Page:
Lacquer over Stain Adhesion Problem
Walnut hand sanded to 220
I can mark and even remove the lacquer with my fingernail. It comes off in tiny flakes like an old finish. I have been using Behlen lacquer for 30 years, never a problem. I don't usually use Minwax. How do I fix this?
From contributor L:
You need to wait a minimum of 3 days with warm temps before you can topcoat MinWax with a lacquer product.
From the original questioner:
Should have mentioned I waited 24 hours before sealing the stain. Can says 8 hours.
From contributor R:
It does sound like your stain wasn't dry... but you did wait long enough. You'll get a lot of crap about using the Minwax but don't let it get to you. I know a lot of finishers who do, at least on the occasional job.
It really doesn't matter what caused it. It's done and I think you'll need to strip it. 220 is also finer than I would go, 180 tops. That can also cause adhesion problems.
From contributor E:
Talked to the Mohawk guy (makers of Behlens). He was extremely helpful, said they recently changed the formula and it is hard not to spray it on too dry. He thinks that is the major portion of the problem. I remember having a hard time getting a wet coat down. Probably the first coats were sprayed quite dry before I caught on. He thinks if I sand back and use a much retarded heavy coat on top, there is a good chance it will melt down to the stain and bond. Certainly worth a try!
From contributor R:
Good luck with that, but I'm thinking you have too many mils on there for the retarder to work. Check a door before doing all of them.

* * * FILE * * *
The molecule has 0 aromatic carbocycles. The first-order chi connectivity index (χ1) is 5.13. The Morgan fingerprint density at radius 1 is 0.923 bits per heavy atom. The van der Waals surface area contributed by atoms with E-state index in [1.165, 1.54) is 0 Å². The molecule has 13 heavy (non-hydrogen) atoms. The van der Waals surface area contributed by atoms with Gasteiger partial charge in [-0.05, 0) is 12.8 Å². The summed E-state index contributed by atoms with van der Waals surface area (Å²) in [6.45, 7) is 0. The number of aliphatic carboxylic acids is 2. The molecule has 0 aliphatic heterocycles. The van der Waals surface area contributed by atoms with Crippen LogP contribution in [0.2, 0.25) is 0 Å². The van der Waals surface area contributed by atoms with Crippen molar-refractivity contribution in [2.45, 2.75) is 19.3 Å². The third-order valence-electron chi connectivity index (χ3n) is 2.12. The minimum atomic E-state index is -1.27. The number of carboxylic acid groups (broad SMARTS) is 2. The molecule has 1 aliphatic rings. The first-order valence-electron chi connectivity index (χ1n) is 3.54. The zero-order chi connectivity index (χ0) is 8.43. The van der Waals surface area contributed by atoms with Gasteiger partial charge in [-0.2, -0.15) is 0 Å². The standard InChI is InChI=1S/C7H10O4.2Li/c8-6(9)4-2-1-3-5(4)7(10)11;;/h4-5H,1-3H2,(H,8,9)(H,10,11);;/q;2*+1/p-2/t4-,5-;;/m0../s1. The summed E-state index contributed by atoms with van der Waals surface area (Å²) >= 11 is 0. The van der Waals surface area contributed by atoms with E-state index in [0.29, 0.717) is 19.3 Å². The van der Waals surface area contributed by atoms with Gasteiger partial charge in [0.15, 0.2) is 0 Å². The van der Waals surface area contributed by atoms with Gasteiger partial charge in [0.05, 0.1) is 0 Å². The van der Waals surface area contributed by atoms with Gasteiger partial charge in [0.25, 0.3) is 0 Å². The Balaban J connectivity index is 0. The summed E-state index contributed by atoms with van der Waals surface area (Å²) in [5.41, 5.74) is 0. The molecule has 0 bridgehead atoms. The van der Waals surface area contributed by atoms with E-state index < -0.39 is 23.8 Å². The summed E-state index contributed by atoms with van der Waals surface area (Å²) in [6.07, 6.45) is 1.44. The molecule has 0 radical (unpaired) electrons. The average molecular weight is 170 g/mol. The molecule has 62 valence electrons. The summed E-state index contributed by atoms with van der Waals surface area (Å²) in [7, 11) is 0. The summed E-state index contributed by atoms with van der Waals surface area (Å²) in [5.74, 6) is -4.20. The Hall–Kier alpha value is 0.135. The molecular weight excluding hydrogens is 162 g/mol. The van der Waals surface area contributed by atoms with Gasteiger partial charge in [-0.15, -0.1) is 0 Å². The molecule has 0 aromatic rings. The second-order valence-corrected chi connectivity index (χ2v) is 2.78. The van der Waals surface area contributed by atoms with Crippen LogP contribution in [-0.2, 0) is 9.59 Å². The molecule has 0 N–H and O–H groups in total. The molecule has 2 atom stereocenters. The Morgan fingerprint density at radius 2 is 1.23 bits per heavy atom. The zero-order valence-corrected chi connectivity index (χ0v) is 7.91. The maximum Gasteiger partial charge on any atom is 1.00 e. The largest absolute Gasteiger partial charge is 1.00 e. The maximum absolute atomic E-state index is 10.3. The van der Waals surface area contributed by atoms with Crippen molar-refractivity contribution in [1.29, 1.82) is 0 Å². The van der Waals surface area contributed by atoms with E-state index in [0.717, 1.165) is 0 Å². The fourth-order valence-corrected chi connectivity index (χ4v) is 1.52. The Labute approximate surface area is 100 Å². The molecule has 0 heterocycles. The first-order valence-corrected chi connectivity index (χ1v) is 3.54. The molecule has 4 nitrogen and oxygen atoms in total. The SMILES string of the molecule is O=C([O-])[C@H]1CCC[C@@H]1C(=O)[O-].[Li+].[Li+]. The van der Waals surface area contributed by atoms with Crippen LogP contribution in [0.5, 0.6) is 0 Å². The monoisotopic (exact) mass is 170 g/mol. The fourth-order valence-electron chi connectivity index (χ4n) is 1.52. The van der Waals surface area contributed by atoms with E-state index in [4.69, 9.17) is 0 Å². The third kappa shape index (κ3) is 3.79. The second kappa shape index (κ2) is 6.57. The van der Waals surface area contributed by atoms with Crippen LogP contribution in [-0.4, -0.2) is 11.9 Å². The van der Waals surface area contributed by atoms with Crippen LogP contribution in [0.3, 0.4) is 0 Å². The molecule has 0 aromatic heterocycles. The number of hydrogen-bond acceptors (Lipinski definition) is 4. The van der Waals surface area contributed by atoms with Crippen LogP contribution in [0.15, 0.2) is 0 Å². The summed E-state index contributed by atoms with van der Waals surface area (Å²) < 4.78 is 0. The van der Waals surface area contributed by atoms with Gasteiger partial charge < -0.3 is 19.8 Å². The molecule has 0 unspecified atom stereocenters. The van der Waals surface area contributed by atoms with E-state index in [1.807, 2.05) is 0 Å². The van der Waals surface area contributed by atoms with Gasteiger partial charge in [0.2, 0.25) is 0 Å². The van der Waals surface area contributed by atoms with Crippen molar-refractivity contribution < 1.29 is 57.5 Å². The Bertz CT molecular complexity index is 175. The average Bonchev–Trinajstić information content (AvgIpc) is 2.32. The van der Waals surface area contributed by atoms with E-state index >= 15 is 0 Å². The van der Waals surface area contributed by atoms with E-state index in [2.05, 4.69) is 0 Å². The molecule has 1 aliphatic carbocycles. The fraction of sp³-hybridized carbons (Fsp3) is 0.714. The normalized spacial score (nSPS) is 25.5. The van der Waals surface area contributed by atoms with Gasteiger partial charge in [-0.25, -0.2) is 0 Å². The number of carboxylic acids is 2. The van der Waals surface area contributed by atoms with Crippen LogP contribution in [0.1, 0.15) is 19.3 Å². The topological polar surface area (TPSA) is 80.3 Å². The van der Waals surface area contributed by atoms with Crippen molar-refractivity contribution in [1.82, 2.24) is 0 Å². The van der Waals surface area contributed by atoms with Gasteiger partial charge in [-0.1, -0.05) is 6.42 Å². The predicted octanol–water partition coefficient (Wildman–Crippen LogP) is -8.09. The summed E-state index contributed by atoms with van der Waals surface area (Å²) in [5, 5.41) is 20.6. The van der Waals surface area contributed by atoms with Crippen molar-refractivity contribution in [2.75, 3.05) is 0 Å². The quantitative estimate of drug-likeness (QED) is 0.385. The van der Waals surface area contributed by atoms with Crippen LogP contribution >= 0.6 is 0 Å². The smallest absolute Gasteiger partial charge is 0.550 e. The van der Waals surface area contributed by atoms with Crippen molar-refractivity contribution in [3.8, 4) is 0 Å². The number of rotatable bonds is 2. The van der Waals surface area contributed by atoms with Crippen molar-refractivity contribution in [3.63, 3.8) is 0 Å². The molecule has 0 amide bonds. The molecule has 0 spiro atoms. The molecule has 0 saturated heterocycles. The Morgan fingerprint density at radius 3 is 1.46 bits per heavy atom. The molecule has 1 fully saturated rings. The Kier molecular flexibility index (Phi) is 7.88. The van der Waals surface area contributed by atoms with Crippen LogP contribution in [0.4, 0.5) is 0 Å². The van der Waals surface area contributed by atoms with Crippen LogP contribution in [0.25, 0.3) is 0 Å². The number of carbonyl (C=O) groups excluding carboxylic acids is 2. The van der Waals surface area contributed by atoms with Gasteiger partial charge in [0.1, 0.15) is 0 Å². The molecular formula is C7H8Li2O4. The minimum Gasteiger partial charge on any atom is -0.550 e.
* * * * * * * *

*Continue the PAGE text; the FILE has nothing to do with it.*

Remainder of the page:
From contributor D:
My finisher says that the darker the stain is, the longer it takes to dry, with Minwax. The can is way off - 2 to 3 days for walnut or darker.
From contributor Q:
Be careful using excessive retarder additive. Too much opens another can of problems.
I agree it's best to strip and do over. The rep is trying to help make the save, but the odds are you chase more time down the drain or at best are left wondering if problems will show down the road.
Depending on the scale of the project it could be as simple as washing down with acetone or even lacquer thinner.
Also agree - don't sand finer than 180. We go 120p -150p at most in my shop.
You mentioned the dry spray - This could be a cause of poor adhesion. You need proper wet coats so that you get a chemical bond between them. So get your mixture and equipment settings worked out and practice on some scrap plywood.
I don't like 2 coats of sanding sealer either. 1 is adequate. I realize that lacquer sanding sealers are industry standard products and 2 coats is long held standard. But what most reps don't tell you is the additives which make it easy to sand also compromise adhesion and transparency (if only a little). Vinyl sealer is a better choice over standard lacquer sealer.
My money is on the dry spray as source of adhesion trouble. However I wouldn't use Minwax because the dry time is not very manageable and there are numerous other materials that are predictable and achieve better results. I don't rule any product out for use if I understand what it is - how it performs - and it gives the best result.
Minwax is popular and available and I realize finishers who are not further along the learning curve need simpler solutions. I don't judge anyone but just want to encourage you that there are many more better ways to achieve your colors and get much more control and satisfaction with your work.
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